The atlas is exceedingly rare. The present example is one of only two known examples of the 1675 edition of the Third Book with Seller's early charts, with nearly identical original hand coloring.
After consulting and verifying Verner and Skelton's 1970 census and the listings on ESTC, we can confirm that there are only two (and not five) known examples of the 1675 text with early Seller charts, forming a true first edition of the Third Book:
- The present example
- Maps.C.8.b.10. at the British Library. This example has seven colored charts, meaning the present example has one more chart and is the only one to have all first state charts.
We also note the following atlases, which include the letterpress title page, but lack the decorative title page and contain later maps (Only 1 chart, the Cape of Good Hope, seems to have been retained). These include:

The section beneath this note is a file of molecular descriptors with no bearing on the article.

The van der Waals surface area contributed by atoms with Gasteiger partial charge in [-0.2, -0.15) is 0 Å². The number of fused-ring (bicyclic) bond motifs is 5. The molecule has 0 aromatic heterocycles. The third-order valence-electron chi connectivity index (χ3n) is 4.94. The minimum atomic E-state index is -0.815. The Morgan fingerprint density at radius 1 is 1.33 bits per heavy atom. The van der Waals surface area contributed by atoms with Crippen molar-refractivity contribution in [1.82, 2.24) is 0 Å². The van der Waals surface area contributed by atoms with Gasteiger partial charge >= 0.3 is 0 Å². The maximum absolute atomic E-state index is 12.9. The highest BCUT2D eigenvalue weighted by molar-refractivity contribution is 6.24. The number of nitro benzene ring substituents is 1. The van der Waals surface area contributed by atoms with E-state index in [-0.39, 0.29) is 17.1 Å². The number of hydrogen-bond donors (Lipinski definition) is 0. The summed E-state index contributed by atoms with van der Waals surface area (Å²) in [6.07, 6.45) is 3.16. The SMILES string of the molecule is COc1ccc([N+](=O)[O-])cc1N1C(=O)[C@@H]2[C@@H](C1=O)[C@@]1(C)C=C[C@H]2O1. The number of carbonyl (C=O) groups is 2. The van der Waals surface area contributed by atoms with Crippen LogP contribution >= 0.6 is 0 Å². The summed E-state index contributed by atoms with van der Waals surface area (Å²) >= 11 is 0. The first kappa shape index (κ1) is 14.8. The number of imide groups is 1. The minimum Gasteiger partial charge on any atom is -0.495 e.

- British Library (Maps.C.25.d.19., 14 charts, uncolored)
- National Maritime Museum (SEL 017.1, 11 charts, uncolored).
Verner and Skelton also list an example at the Admiralty Library, which we have confirmed is longer in their collection (This is almost certainly the NMM example, as they both are listed as having eleven charts, and the relevant staff indicated it was likely transferred to NMM). The example listed by Verner & Skelton in the collection of the Cruising Association (18 charts) is now held at the Cambridge University Library ("24p. : charts; (F⁰) Item no. 2 in volume Hanson.bb.46.").